City officials aren't the only ones unhappy with this turn of events: The Jefferson School Committee doesn't want CR in their neighborhood. Nothing against the college, they say, but kids on the West Side, who now get bused miles across town every day, need a place to play, and the neighbors don't want the traffic, noise and late-night activity of a college campus. (Under CR's proposal, the playground would be turned into a parking lot with just a tiny "pocket park.") "What's missing in that neighborhood are opportunities for kids and families," said committee member Heidi Benzonelli. "Right now [kids] go down and they break into the playground. They crawl through the fence. They were playing soccer on the pavement yesterday."
Tyson said the City has been working for years to convince more families to move into the West Side, but the lack of elementary schools makes that difficult. When ECS closed the school in 2005 they cited declining district-wide enrollment as well as Jefferson's small size and expensive renovation requirements (the multi-level campus is not compliant with the Americans with Disabilities Act, for example). CR, meanwhile, is experiencing record enrollment increases, including a 100 percent jump in its "101 Corridor" instruction sites -- Eureka Downtown, Arcata and McKinleyville -- over the past year.
The Jefferson School Committee invited CR officials, including President Jeff Marsee, to a meeting at Eureka City Hall last Monday where members voiced their objections to the college's plans. CR spokesman Paul DeMark said this week that they were a bit surprised by the community resistance, especially considering the amount of money CR is willing to pour into the facility. The purchase would be financed with Measure Q funds (a controversial use of the 2004 voter-approved bond monies, though CR's lawyers say it's legit), and Marsee has promised to invest more than $1 million to renovate the campus. "We are trying to provide something that we believe is going to be a tremendous asset for the West Side of Eureka, Eureka in general and the surrounding communities," DeMark said.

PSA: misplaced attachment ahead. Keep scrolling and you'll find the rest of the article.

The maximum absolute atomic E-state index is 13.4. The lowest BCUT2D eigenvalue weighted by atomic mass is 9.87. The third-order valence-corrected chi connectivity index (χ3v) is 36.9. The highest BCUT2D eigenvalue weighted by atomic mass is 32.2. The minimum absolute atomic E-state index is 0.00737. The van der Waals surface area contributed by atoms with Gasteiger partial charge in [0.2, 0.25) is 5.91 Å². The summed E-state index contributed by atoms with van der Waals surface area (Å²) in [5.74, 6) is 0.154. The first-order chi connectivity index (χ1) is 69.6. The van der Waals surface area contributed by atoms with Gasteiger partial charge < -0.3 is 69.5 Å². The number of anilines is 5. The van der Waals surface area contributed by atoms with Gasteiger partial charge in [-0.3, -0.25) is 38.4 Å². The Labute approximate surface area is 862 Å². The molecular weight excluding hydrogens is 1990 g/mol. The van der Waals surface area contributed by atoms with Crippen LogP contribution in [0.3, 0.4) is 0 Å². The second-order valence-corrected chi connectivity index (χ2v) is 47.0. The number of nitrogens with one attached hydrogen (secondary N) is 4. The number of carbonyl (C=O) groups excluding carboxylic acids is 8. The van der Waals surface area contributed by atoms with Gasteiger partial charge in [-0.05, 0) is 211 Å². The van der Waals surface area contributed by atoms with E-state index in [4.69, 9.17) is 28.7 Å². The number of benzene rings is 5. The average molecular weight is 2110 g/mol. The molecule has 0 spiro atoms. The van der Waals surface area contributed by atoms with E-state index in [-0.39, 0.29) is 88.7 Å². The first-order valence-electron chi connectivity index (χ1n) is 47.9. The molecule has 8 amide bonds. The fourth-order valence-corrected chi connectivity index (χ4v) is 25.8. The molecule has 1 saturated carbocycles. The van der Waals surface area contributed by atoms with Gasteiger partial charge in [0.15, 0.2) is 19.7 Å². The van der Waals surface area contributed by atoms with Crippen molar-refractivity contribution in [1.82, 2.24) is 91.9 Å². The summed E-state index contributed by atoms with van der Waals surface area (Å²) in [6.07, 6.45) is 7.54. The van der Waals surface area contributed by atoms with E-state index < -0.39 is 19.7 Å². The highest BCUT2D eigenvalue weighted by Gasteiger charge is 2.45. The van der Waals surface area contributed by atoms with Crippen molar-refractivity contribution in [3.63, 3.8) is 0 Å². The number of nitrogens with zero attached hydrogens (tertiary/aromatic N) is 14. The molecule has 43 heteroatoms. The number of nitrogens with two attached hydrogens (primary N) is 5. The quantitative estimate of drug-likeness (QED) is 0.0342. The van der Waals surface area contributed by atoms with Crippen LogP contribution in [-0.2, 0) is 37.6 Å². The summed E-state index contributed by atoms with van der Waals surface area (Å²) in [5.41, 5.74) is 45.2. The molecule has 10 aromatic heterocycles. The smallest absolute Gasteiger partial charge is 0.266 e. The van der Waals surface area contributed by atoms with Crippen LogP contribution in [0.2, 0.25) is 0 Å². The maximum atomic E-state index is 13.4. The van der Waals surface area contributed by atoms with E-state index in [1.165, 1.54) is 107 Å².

But Tyson said that's not the problem. "I think to a person everybody supports CR and the notion of having a campus in the city. But for the neighbors it's really about location." Glass phrased it more bluntly. The prospect of a CR site at Jefferson School, he said, "reminds me of an elephant in a birdbath."
The deal between ECS and CR is not yet final. A 90-day review period, during which CR officials will mull the pros and cons of the purchase, expires at the end of March. Haulk, for one, said he's not dissuaded by the objections of the City or the Jefferson School Committee. Plenty of other neighbors are "absolutely thrilled" by CR's offer, he said. And unlike the City's vague proposal, which would rely on a cobbled-together group of tenants to supply operational expenses, CR has the purchase and renovation money up-front. ECS Board President Judy Anderson also expressed support for CR's offer. If their stance holds, the decision, and thus the fate of Jefferson School, is entirely up to the CR brass.